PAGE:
A chain-link fence separates Forbuss Elementary School from the desert at Las Vegas’ southwest edge.
The absence of students wrapped the school in silence. But every teacher was present Wednesday, quietly preparing their classrooms for a whole new kind of school year, which begins Monday.
Changes at Forbuss caused some parents to withdraw their children and prompted some teachers to transfer elsewhere this summer. But others flocked to Forbuss, drawn by the school’s mandated move to a year-round schedule.
“I drive 25 miles to get here,” said Nick Peterson, a fourth-grade teacher, who voluntarily transferred to Forbuss this summer. He’s one of 21 new teachers hired by Principal Shawn Paquette, the highest number of vacancies he’s had to fill since the school opened in 2007.
The school is one of the most over-capacity campuses in the Clark County School District, the nation’s fifth-largest school system. But crowding isn’t new here, Paquette said. Forbuss needed two portable classrooms for students the year it opened.
“It’s like herding cattle through the halls,” fourth-grade teacher Shannon Graham said .
“More like cats,” added fellow fourth-grade teacher Jim Dunlap. Forbuss was built to serve about 796 students. Last year, it enrolled about 1,200 students and used 18 portable classrooms.
Forbuss will be slightly less crowded this year despite having roughly the same number of students. The school, west of Fort Apache Road and south of Wigwam Avenue, has thrown out the traditional nine-month schedule, at the order of the district superintendent. Students will be spread out over five different tracks scheduled across 12 months. One track of students is always off, relieving the school of one-fifth of its enrollment.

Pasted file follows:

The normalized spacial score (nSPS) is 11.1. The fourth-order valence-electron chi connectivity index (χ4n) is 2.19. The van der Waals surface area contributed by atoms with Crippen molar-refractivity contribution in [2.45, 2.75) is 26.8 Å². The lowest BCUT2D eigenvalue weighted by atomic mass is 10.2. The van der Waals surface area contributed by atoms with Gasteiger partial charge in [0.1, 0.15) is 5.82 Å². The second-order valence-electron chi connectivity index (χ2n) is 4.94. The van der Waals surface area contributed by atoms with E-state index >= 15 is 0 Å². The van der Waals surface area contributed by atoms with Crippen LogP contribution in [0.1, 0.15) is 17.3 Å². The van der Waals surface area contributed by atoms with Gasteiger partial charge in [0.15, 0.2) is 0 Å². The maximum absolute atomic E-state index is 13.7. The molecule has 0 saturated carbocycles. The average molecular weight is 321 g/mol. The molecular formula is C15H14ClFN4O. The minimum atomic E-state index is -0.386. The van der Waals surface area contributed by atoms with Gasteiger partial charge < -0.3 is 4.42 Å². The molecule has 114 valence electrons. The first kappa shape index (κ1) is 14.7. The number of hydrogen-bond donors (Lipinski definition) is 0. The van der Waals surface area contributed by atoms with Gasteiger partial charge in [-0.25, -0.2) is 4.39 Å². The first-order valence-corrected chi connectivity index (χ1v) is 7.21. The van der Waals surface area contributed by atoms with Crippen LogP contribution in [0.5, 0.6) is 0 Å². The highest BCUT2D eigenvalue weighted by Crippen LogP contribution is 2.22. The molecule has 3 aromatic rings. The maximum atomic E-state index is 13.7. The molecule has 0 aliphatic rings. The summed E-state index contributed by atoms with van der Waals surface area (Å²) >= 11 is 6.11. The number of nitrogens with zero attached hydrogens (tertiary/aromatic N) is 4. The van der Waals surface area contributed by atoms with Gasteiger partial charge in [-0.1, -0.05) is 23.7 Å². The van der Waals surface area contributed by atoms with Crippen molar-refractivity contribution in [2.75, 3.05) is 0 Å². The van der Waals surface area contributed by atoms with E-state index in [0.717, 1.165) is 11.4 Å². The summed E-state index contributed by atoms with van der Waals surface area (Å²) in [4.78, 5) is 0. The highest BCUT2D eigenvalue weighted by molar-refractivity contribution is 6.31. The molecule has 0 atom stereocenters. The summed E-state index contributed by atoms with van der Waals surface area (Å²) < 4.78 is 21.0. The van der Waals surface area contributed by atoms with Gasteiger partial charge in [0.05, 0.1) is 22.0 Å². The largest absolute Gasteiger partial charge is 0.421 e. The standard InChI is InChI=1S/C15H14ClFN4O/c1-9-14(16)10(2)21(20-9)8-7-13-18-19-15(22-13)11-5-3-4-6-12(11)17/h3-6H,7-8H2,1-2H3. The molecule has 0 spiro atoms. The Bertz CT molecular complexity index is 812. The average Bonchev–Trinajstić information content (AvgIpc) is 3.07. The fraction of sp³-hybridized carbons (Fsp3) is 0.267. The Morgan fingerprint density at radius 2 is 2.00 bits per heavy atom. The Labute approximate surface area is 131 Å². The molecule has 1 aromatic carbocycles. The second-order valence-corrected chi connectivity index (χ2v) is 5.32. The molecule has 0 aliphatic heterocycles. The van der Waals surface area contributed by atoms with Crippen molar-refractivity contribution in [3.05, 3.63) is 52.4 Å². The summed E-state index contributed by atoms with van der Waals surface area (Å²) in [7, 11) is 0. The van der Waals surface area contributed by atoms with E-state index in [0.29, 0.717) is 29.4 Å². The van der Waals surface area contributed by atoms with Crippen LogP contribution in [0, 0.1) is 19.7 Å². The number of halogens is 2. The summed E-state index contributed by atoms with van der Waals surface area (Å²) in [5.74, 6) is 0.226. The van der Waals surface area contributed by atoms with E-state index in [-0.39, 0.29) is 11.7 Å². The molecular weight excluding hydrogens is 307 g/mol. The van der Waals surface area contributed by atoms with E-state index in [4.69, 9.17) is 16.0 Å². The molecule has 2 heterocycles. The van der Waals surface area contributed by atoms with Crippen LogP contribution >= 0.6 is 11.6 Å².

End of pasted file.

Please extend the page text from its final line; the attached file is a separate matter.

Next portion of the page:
Two other southwest valley elementary schools, Reedom and Wright, will also switch to year-round schedules Monday. More schools are likely to follow in 2014-15 as a growing number of crowded schools are expected to meet the district’s triggers for going year-round, said Rick Baldwin, the district’s director of demographics and zoning.
He wouldn’t estimate how many, noting that school enrollments will be unclear until after Labor Day, when students show up late for the school year. Officials were considering up to 11 year-round schools for this year, but former Superintendent Dwight Jones decided on just three.
But officials won’t be able to delay rezoning crowded schools or putting them on year-round schedules for much longer — the district expects to add anywhere between 1,000 to 4,000 more students this year. Students are coming mostly into the district’s 217 elementary schools, which were over capacity by an average of 10 percent last year.
More than 40 elementary schools exceeded their student capacities by between 25 percent to 75 percent last year and had to use portables. Forbuss is still waiting for two portable classrooms this year, Paquette said.
“The district ran out,” he said.
The principal is being told this year’s three year-round schools will serve as tests for a new year-round system that is sure to expand. The district is no stranger to 12-month schools. It had 76 year-round schools, including Forbuss, up to 2009-10. In the absence of voters approving hundreds of millions of dollars in capital funding for new schools, the district may, out of necessity, return to what it abandoned.
Year-round schools aren’t the first choice of many officials, school employees and families. A year-round school costs about $308,000 more a year to run, requires more staffing and has a polarizing effect on staff and students’ families.
But it’s a remedy that the district is using until it can afford new schools, School Board members said.
It’s a déjà vu dilemma for School Board President Carolyn Edwards, who recalled how county voters passed the district’s 10-year, $4.9 billion bond in 1998 largely because they were tired of year-round schools. Building 101 new schools with the money allowed the district to spread students across more schools instead of across year-round schedules.